by Jill Lienemann, Kesher International Missions | ©2013
“The natives showed us extraordinary kindness;…” (Acts 28:2a NASB)
The word “natives” in this scripture is the Greek “barbaros” or the English translation of “barbarians”. The reference is not in the context of savagery or being uncivilized but instead as a connotation of being foreigners, neither Greek nor Roman. Malta was settled by the Phoenicians around 1000 BC and later came under control of the Carthaginian Empire (Carthage was also a former Phoenician colony in North Africa). The Romans conquered Malta in 218 BC so when Paul and his companions landed on the island in 60 AD, the majority of the people still spoke a dialect of their root language. Punic words are compiled by a set of three consonants filled in between by vowels, so phonetically the Maltese speech probably sounded like babbling to those who were educated in Greek or Latin.
Whether traveling across the world or just to a neighboring state, you may not understand the language even when they are speaking your own native tongue. Incomprehension of what is being communicated to you can produce feelings of frustration, humiliation and even anger. Don’t let these emotions lead you into an attitude of superiority and stereotyping. “…patience is better than pride. Do not be quickly provoked in your spirit, for anger resides in the lap of fools.” (Ecclesiastes 7:8b-9 NIV) “In your anger do not sin…” (Ephesians 4:26a NIV)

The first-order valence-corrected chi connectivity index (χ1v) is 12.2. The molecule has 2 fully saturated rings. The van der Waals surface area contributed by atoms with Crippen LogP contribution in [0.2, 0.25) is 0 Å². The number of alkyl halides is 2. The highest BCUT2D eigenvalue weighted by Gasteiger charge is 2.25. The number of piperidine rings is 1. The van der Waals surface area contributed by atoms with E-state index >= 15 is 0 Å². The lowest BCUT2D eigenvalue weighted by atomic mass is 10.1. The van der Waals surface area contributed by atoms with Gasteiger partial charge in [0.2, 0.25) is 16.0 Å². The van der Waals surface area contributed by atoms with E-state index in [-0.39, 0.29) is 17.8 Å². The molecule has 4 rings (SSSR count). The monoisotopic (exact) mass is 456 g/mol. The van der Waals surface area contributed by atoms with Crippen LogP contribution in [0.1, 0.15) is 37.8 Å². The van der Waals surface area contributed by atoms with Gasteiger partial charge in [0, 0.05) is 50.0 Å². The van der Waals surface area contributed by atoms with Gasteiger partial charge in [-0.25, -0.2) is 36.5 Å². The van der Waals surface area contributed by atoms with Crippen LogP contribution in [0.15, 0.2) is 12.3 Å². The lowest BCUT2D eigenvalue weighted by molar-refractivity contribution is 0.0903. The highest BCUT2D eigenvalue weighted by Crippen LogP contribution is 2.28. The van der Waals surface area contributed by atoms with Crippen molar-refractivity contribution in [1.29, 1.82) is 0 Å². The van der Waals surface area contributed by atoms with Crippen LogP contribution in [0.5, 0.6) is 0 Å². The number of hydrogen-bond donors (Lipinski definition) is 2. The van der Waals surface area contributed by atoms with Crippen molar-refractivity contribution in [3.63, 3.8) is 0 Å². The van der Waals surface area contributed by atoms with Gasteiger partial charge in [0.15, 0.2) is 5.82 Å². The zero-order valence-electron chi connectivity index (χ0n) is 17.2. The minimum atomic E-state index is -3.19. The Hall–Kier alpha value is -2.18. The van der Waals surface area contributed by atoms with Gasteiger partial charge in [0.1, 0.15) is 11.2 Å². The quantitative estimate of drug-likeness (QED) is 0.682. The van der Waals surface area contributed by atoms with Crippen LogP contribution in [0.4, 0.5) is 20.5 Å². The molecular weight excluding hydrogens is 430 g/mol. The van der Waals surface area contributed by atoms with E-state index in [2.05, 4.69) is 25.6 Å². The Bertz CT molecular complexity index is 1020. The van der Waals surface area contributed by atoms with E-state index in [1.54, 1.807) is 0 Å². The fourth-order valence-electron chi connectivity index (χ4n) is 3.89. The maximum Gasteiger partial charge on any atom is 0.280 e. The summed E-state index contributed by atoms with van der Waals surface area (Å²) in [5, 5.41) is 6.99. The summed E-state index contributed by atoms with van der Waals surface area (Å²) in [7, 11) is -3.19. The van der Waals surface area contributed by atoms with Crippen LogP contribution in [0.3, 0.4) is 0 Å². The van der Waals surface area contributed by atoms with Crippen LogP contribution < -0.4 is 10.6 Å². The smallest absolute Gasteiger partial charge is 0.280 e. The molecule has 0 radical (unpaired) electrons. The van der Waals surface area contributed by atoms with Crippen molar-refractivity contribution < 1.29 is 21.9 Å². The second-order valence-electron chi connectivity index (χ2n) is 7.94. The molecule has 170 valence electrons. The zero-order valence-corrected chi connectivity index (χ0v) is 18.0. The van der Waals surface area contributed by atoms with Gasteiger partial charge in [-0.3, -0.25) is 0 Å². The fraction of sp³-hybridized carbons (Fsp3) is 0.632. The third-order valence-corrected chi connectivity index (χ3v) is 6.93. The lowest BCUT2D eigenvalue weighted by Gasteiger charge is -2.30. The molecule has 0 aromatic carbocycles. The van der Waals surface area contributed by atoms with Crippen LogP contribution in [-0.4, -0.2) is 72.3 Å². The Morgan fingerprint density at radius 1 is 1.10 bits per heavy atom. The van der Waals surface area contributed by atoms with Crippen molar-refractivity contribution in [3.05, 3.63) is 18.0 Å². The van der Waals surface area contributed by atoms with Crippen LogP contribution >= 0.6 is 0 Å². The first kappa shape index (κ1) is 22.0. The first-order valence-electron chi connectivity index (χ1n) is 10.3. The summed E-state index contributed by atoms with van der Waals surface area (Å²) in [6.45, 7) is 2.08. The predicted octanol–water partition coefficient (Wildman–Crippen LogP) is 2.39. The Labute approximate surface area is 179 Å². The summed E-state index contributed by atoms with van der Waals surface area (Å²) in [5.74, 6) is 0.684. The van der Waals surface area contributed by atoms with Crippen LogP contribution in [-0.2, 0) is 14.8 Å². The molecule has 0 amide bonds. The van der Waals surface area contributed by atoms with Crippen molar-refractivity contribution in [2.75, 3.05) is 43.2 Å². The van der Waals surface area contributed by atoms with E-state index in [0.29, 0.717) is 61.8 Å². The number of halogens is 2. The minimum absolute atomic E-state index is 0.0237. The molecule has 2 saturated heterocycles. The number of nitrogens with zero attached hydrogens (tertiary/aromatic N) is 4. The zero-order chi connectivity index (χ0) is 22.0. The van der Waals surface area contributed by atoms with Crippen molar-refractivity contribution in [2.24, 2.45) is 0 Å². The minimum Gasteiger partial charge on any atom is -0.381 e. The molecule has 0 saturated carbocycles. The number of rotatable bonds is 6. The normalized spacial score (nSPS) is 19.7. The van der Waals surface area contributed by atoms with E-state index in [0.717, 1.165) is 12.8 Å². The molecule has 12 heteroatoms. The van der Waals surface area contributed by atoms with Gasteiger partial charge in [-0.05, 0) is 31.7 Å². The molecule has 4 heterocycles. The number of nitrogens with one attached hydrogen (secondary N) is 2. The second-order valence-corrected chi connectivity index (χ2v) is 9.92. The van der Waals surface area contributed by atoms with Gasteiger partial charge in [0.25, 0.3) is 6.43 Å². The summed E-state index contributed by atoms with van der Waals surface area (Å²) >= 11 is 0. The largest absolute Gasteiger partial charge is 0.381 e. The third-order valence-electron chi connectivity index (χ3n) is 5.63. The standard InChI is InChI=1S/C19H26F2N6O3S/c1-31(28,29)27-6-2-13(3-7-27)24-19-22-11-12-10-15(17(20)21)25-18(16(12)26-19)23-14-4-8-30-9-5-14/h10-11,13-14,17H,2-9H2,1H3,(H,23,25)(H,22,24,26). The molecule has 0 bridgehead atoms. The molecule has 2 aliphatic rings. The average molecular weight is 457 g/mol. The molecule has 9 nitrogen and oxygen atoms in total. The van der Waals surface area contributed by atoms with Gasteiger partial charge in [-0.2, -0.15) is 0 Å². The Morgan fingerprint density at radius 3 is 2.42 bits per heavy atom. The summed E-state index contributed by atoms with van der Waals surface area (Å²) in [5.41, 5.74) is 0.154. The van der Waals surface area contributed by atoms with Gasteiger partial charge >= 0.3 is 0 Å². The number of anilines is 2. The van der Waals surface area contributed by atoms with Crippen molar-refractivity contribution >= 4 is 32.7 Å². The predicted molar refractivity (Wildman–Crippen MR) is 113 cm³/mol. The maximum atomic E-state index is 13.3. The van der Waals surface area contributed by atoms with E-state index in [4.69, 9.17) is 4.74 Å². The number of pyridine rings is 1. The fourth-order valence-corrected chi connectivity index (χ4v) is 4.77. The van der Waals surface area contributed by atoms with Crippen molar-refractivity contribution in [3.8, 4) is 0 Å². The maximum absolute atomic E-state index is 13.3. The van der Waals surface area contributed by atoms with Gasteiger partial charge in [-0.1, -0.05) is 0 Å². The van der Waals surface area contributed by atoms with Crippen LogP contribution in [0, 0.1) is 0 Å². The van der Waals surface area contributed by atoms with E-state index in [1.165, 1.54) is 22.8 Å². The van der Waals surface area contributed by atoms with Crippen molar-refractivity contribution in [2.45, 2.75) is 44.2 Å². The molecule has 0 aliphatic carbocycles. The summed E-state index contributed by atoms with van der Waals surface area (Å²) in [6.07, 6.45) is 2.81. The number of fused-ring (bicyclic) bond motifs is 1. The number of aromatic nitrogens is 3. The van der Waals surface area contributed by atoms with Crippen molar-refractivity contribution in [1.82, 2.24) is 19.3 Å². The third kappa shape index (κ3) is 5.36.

Verbal articulation is not reflective of someone’s intelligence, education, social position or openness. Paul was a scholarly rabbi and the leader of Gentile evangelism yet he said, “I may indeed be untrained as a speaker, but I do have knowledge.” (2 Corinthians 11:6a NIV) Moses was reared by a wealthy family and the leader of the Jewish exodus out of Egypt. Nevertheless, he stated, “I have never been eloquent, neither in the past nor since you [God] have spoken to your servant. I am slow of speech and tongue.” (Exodus 4:10 NIV)
Paul may have been an accidental missionary to Malta; however, your mission journey is planned and purposeful. In order to love the people of a different culture, you need to know a little bit about their language. Even better, learn a few basic phrases and words in their native tongue which will go a long way in demonstrating your willingness to overcome a barrier and make a strong connection in building relationships.
KESHER PRAYER (connection): God, help me to not judge others when I feel helpless and overwhelmed (Ephesians 4:26). I have answered your charge to “now go” and believe that you will assist me to effectively speak and also give me the words to say (Exodus 4:11-12). Jesus, please loose the impediment of my tongue so that I speak plainly (Mark 7:35). Give me kingdom eyes and supernatural understanding so that I will not see a fierce people with obscure speech of a stammering tongue beyond perception (Isaiah 33:19), but rather lost children who need to hear of your love and salvation. Amen!